“I thought I knew what the sheriff said,” said Walling. “That we are past that.”

Groenendyk said that the May 22nd meeting was outlined in emails and that Walling was a part of those emails.

“Yeah but the last meeting [June] here, we talked about that you would go find out from the supervisors if they had an appetite for bonding it [radio system]. Maybe not paying for it, but bonding for it,” said Walling.

“You personally asked me to do,” said Groenendyk. “The commission didn’t say anything to finalize me to do it.”

“Can you?” asked University Park Mayor George Toubekis of Groenendyk.

“Well I think the chair needs to come before the board and ask us,” said Groenendyk.

Van Renterghem asked Groenendyk if he would put the commission and himself on the next supervisors agenda for August 7th.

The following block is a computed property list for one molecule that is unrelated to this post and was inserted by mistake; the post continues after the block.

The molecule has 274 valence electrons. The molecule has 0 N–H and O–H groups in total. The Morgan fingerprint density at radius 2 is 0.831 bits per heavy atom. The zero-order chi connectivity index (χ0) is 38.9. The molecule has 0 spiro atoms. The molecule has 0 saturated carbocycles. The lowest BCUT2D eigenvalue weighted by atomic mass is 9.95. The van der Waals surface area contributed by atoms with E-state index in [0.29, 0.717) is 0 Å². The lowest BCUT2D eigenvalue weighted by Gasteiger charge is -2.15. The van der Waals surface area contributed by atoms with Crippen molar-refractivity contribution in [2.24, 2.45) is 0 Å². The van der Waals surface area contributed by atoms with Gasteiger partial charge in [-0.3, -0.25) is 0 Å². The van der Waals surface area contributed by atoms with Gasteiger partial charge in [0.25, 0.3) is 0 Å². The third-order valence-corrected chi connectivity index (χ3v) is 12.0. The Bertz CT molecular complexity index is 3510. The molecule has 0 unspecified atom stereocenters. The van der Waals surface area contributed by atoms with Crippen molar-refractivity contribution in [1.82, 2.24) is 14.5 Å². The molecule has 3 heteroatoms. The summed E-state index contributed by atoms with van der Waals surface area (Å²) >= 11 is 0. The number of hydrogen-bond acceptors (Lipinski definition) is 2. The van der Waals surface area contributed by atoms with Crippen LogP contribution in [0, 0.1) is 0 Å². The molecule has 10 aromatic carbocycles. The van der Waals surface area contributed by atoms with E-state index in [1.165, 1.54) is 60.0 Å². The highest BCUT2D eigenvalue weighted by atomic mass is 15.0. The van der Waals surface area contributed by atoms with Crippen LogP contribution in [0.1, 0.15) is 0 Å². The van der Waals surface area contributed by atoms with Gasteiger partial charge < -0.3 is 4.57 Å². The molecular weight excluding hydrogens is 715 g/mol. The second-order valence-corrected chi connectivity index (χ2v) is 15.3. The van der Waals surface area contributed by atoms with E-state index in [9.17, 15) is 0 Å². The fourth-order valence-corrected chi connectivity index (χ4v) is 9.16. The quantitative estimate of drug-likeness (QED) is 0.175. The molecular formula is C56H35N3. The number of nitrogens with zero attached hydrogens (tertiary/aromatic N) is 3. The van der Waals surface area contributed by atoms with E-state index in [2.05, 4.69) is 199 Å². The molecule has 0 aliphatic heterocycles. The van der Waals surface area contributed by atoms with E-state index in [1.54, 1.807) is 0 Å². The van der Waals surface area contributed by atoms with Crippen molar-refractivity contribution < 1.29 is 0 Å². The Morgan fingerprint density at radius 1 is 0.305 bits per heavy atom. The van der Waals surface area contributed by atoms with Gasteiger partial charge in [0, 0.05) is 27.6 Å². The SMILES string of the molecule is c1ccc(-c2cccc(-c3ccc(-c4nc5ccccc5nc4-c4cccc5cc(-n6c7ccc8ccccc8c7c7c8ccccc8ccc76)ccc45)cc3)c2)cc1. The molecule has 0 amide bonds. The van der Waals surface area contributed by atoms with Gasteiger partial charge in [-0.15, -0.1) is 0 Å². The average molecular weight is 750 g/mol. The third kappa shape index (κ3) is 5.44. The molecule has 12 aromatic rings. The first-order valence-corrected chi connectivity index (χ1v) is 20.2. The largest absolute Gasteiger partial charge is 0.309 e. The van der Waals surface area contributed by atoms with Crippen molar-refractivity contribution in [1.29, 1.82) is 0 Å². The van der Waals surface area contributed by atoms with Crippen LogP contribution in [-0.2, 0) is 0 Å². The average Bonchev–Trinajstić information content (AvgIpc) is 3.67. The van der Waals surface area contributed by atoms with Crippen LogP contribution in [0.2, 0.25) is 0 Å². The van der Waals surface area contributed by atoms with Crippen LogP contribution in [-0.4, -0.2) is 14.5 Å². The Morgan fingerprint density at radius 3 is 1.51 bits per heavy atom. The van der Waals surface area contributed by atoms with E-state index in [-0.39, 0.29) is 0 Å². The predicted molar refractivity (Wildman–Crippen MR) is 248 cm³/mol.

Salmons said that the cost to join either the state radio system or one owned by EMA would be roughly the same, which is estimated to be between 4 to 6 million dollars.

Since Emergency Management has the ability to levy taxes, the board asked its fellow member Mark Groenendyk to approach the Mahaska County Board of Supervisors about being the bonding capacity for the new system. The taxes generated by EMA would then pay off the bonds to the county. Groenendyk is also a member of the EMA Commission.

“It’s to the advantage of all, to get a lesser interest rate through bonding than it is for us to try and finance 4.5 to 6 million dollars on our own nickel,” said Salmons.

Mahaska County Sheriff Russ Van Renterghem said emergency responders in the county are living on borrowed time when it comes to the possibility that someone will die or be seriously hurt, be it a citizen in need or a first responder, because the current communication system has failed.